Our Lady of Grace Monastery, 23715 Ann Arbor Trail, Dearborn Heights, MI 48127

Newsletter No. 69 April 1st, 2016

Dear Friends,

Happy Easter to all of you! Seldom is this April issue of the newsletter due after Easter, which this year is on one of the earliest days possible in our calendar.

Happy Easter to all of you! Seldom is this April issue of the newsletter due after Easter, which this year is on one of the earliest days possible in our calendar.

Besides a planned General Assembly of the Missionaries of Infinite Love later this year, there is nothing to report from the headquarters of the Work of Infinite Love. The last issue of the Work’s Italian magazine, “Betania-Ut Sint Unum,” that I have received (Nov-Dec, 2015) is still filled with news and articles about the big celebration of the centennial of Mother Louise Margaret’s death on May 14, 2015 in Vische, Italy.

In this Year of Mercy, however, we can bring to the attention of our readers some of the words that Mother Louise wrote about mercy. For example, this section from her intimate notes: “God would wish to purify and renew the world by a deluge of love. He cannot; not that He has not always the power to execute all His designs, but His justice opposes itself to His goodness, and it is necessary that His mercy come and contend against His justice in order to make Love triumph.

“And while in heaven Mercy wrestles for the cause of love, on earth souls who have surrendered themselves to Love must give aid to Mercy. This is why God wants such souls, for He passionately desires to make His Mercy triumph.

“Oh! How well Jesus does His work in a heart that has surrendered itself to Love; all that comes forth from that heart is almost divine and does the work of Jesus” (“The Love and Service of God Infinite Love,” p. 141).

And there is this pieces from a letter of January 18, 1908, to Fr. Charrier: “But truly, Father, why should you be so sad over your miseries? When we know that God is love, and that Jesus God incarnate, is Mercy, can we be sad? I believe that this state of interior sadness is willed by the good Master for your greater merit; however, it must not last too long for in the end it would ruin your strength. You tell me, Father, that you will never arrive at the degree of sanctity which Jesus wished for you. And how do you know what this degree is? It seems to me that God has never said to anyone: ‘You are to arrive at this degree which I shall show you.’ No, He shows Himself to us and then He says to us: ‘Endeavour to reach Me:’ this involves labour. And when it is God’s will to take us by death, if He finds us always at work, He is satisfied, and His mercy perfects in us what is till wanting. Is this not so, Father? Then let us speak no more of your miseries; I place them all in the furnace of the Heart of Jesus and I see no more trace of them. Do you think that the fire of Infinite Love is not strong enough to burn out all that” (“The Love and Service of God, Infinite Love,” p. 43)?

In other places, too, where Mother Louise Margaret uses the word “love,” she is often really speaking about God’s mercy.

Now let us return to Mother Louise’s autobiography:

“Our German lessons did not start again in autumn. At the end of the holidays Fr. XXX had come to bid us farewell; he was leaving for Paris, where he was going to establish himself definitively. He had nevertheless strongly insisted with our Mother that we send him essays and letters every fifteen days, promising to correct them. We did this during the winter, but I soon noticed that Our Mother had gotten wind of the troubles of my companion. On the other hand deplorable rumors had come to the attention of our Mother regarding Fr. XXX so that, taking me aside, she told me to delay sending our essays and letters as much as possible, and several times she gave me letters from our professor, telling me not to show them to my companion.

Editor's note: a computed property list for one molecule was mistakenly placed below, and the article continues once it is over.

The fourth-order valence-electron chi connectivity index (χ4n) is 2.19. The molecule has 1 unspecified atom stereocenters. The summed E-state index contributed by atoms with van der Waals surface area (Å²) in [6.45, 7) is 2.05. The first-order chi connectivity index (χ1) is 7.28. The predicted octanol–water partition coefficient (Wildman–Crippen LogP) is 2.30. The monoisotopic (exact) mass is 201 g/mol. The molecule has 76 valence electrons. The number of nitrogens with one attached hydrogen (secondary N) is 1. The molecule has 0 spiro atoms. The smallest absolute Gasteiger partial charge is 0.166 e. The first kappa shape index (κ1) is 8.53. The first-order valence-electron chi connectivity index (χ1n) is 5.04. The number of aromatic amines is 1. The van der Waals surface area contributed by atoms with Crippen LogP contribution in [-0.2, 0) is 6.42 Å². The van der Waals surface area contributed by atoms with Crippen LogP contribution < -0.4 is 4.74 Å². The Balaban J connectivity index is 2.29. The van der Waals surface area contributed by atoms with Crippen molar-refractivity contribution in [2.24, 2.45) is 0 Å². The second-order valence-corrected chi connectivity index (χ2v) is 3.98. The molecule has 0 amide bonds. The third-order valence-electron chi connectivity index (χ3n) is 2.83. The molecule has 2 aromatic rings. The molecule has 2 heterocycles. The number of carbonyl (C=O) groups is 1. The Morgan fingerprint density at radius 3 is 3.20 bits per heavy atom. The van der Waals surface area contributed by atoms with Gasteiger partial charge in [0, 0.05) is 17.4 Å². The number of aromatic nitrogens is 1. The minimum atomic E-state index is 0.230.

“The day even came when our Mother called me to her office and, giving me a letter from Paris, told me to read it and to answer it in such a way that Fr. XXX would understand that we wanted to break off contact. I admit that it cost me to write that letter. I did it nevertheless. It was respectful, full of appreciation for the care given and the devotedness lavished, but I proffered as excuse pressing work, and new jobs. Finally I made it clear that it was no longer possible for us to continue. Our good Mother approved the letter and sent it. Its meaning was understood and Fr. XXX did not give us any signs of life after that.

“In the spring I was given as helper to my Sister the Assistant T. de Chantal, who had long ago started a long work and who, given her great age, was not able to finish it alone anymore. She had undertaken to write the history of the new foundations of the Institute in America, Spain, etc., by using the documents contained in circular letters sent by the monasteries, and in the lives of the Sisters employed at the foundations. Till then I had not read works of that kind, even less had I ever written in that style. Nevertheless, I set to work and in several months I wrote the history of the foundations of Buenos-Aires, Santiago, Valencia, Barcelona, Vittoria, etc. I loved this work that enabled me to know well the affairs of our Institute and my love for our dear Visitation increased even more.

“Our dear novitiate was as numerous and joyful as before. Two new novices had come and joined it, and our Mistress M. Aloysia, who believed she was only temporary until the complete recovery of Sister M. Emmnanuel, whose convalescence was long, did not change anything in the ways of doing things of the one she was replacing. I was open and very simple with this dear Sister. She was good and maternal with me, all the while correcting and instructing me as needed. Everything went on in the peace and tranquility of hearts.

“Soon things changed. On St. Michael’s Day Sister M. Aloysia had been definitively left as Directress. From then on she began to adopt a new behavior. God permitted it so.

“I made my first annual retreat at the beginning of November. Jesus, who had gone before me with his graces the whole year, filled me with them particularly during this holy retreat. He made himself present to my soul almost continually and attracted me to himself through the attraction of his sufferings. It was also during this retreat, if I remember correctly, that I heard the voice of the divine Master speaking distinctly to my soul and that I recognized it as the voice that had spoken to me before in the days of my infancy. The graces and lights that I received then have been written down, I believe, in the same notebook as that of my profession retreat.